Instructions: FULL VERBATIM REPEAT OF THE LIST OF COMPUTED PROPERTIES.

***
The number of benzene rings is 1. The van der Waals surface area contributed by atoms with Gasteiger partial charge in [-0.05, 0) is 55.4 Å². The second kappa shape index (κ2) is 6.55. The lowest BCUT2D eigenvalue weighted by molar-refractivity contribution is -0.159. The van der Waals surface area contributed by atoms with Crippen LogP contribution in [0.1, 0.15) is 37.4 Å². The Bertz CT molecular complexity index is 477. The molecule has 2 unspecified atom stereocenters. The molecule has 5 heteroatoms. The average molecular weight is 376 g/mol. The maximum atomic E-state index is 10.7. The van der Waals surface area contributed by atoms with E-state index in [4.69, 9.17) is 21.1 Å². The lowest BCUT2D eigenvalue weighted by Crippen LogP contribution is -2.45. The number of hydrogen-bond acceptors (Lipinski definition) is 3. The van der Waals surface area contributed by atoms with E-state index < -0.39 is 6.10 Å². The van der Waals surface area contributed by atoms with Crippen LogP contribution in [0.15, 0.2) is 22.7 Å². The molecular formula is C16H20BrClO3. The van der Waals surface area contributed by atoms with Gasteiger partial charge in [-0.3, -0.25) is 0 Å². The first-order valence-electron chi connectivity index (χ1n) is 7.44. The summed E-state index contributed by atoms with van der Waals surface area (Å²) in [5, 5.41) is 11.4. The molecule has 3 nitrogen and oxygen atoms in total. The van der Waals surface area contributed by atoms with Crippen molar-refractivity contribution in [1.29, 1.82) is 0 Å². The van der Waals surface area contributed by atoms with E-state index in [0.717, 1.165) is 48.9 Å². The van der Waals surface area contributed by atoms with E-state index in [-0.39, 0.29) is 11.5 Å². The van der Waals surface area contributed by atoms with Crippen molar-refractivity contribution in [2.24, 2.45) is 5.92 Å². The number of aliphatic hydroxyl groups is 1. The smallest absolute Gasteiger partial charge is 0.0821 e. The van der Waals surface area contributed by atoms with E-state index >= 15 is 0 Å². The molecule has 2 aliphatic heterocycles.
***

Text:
The number of benzene rings is 1. The van der Waals surface area contributed by atoms with Gasteiger partial charge in [-0.05, 0) is 55.4 Å². The second kappa shape index (κ2) is 6.55. The lowest BCUT2D eigenvalue weighted by molar-refractivity contribution is -0.159. The van der Waals surface area contributed by atoms with Crippen LogP contribution in [0.1, 0.15) is 37.4 Å². The Bertz CT molecular complexity index is 477. The molecule has 2 unspecified atom stereocenters. The molecule has 5 heteroatoms. The average molecular weight is 376 g/mol. The maximum atomic E-state index is 10.7. The van der Waals surface area contributed by atoms with E-state index in [4.69, 9.17) is 21.1 Å². The lowest BCUT2D eigenvalue weighted by Crippen LogP contribution is -2.45. The number of hydrogen-bond acceptors (Lipinski definition) is 3. The van der Waals surface area contributed by atoms with E-state index < -0.39 is 6.10 Å². The van der Waals surface area contributed by atoms with Crippen LogP contribution in [0.15, 0.2) is 22.7 Å². The molecular formula is C16H20BrClO3. The van der Waals surface area contributed by atoms with Gasteiger partial charge in [-0.3, -0.25) is 0 Å². The first-order valence-electron chi connectivity index (χ1n) is 7.44. The summed E-state index contributed by atoms with van der Waals surface area (Å²) in [5, 5.41) is 11.4. The molecule has 3 nitrogen and oxygen atoms in total. The van der Waals surface area contributed by atoms with Crippen molar-refractivity contribution in [1.29, 1.82) is 0 Å². The van der Waals surface area contributed by atoms with E-state index in [0.717, 1.165) is 48.9 Å². The van der Waals surface area contributed by atoms with E-state index in [-0.39, 0.29) is 11.5 Å². The van der Waals surface area contributed by atoms with Crippen molar-refractivity contribution in [2.24, 2.45) is 5.92 Å². The number of aliphatic hydroxyl groups is 1. The smallest absolute Gasteiger partial charge is 0.0821 e. The van der Waals surface area contributed by atoms with E-state index >= 15 is 0 Å². The molecule has 2 aliphatic heterocycles.